Vic­tims hero­ines

Rob­bery vic­tims use their ex­pe­ri­ence to ad­vo­cate women’s safety.

The Star Malaysia - Star2 - - R.AGE - Sto­ries by CHRIS­TINE CHEAH allther­age@thes­tar.com.my

USU­ALLY when some­one gets robbed they would make a po­lice re­port, feel sad over their losses, add se­cu­rity mea­sures and even­tu­ally move on from the hor­ri­ble ex­pe­ri­ence.

El­iza Lee and May Tan how­ever, didn’t let their story end there. Late last month, the duo’s Phat Cul­ture bou­tique in Pe­tal­ing Jaya, Se­lan­gor was robbed and they suf­fered losses of around RM3,000.

The busi­ness part­ners de­cided to use the har­row­ing ex­pe­ri­ence as a les­son to ben­e­fit not only them­selves, but the women in their com­mu­nity.

“Af­ter the in­ci­dent, many peo­ple asked us how we have moved on but we could only re­count the story of what had hap­pened,” said Lee, 25.

They wanted to be able to tell some­thing more about the ex­pe­ri­ence – es­pe­cially how it could be used to ed­u­cate young women on their per­sonal safety as well as how to pro­tect them­selves when in trou­ble.

And that’s how the Be Your Own Hero­ine cam­paign was born.

The friends started to ask around, look­ing for an or­gan­i­sa­tion that could work with them on a women’s safety aware­ness cam­paign, and de­cided upon

Lever­age Com­bat Academy, which agreed al­most im­me­di­ately to help.

The col­lab­o­ra­tion re­sulted in four con­sec­u­tive weeks of jiu jitsu work­shops in Kuala Lumpur, con­ducted by cer­ti­fied in­struc­tors from the academy. And best of all, the work­shops are free of charge.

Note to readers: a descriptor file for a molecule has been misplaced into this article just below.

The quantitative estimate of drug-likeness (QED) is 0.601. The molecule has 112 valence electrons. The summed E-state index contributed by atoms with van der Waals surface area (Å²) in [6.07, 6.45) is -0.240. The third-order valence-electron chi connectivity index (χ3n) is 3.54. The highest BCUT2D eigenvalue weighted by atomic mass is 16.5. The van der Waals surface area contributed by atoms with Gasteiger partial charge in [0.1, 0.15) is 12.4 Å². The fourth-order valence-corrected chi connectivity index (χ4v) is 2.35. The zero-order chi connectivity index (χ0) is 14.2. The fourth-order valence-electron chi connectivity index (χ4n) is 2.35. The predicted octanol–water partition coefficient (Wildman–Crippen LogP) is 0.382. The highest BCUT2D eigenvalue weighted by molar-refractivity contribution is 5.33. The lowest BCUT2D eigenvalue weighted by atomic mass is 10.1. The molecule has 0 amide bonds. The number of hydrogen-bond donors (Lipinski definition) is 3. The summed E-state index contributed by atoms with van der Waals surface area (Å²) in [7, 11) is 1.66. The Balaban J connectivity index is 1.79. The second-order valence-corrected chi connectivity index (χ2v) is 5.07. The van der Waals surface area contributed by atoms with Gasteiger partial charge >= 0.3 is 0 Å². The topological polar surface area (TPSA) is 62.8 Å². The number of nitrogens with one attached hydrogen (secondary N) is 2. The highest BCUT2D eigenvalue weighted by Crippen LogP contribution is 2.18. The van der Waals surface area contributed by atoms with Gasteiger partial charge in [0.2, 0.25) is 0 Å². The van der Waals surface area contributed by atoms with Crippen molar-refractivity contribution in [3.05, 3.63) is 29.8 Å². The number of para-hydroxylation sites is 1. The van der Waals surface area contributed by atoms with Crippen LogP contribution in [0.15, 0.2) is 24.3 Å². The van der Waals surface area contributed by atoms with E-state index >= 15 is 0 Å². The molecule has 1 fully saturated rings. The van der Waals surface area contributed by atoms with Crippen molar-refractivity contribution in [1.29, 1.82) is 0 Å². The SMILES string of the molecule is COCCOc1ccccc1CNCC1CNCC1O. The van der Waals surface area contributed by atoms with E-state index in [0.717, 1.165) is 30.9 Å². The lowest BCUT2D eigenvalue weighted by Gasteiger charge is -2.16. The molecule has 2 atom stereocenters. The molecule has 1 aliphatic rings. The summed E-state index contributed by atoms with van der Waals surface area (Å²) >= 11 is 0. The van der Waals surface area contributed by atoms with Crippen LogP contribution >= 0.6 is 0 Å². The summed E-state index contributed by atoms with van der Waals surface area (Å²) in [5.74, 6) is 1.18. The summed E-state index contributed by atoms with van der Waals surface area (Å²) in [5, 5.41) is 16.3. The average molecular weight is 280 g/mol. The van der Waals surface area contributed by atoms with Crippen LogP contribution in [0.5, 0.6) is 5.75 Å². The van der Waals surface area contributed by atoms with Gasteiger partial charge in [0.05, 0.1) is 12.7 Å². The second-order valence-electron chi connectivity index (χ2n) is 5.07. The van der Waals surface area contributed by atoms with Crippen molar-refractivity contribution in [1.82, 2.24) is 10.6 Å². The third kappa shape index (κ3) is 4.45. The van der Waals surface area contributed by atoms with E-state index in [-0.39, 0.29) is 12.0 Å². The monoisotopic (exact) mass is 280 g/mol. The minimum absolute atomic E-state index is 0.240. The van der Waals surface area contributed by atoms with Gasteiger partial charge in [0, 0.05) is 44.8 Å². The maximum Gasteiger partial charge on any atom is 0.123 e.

“The work­shops are catered spe­cially for ladies and the in­struc­tors have tai­lored the class ma­te­ri­als to fo­cus on women’s safety,” said Tan.

“Jiu jitsu is about aware­ness and the need to al­ways be alert.”

Tan, who at­tended two of the work­shops, said that women can gain im­por­tant tips from the in­struc­tors, who also re­mind the par­tic­i­pants on the im­por­tance of be­ing aware of their sur­round­ings at all time.

One of the tips Tan re­ceived, and she be­lieves is worth re­peat­ing, is that women should be alert es­pe­cially when walk­ing to­wards their cars in a car park. They should al­ready have their keys in their hand in­stead of rum­mag­ing for it in their hand­bag which could dis­tract them from po­ten­tial dan­ger.

To pro­mote the Be Your Own Hero­ine cam­paign, Lee and Tan also in­vited sev­eral blog­gers and celebri­ties in­clud­ing Joey Leong and Me­gan Tan to at­tend the workshop and post videos on the safety tips they picked up from the in­struc­tors.

“We want to em­power peo­ple,” said Tan. “Hope­fully, we will be able to help oth­ers

through this cam­paign.”

(Top) mar­tial arts sifu aaron Goh (mid­dle) teach­ing the girls how to ex­e­cute a choke hold against an at­tacker.

Goh demon­strat­ing the choke hold on another in­struc­tor as the par­tic­i­pants look on.

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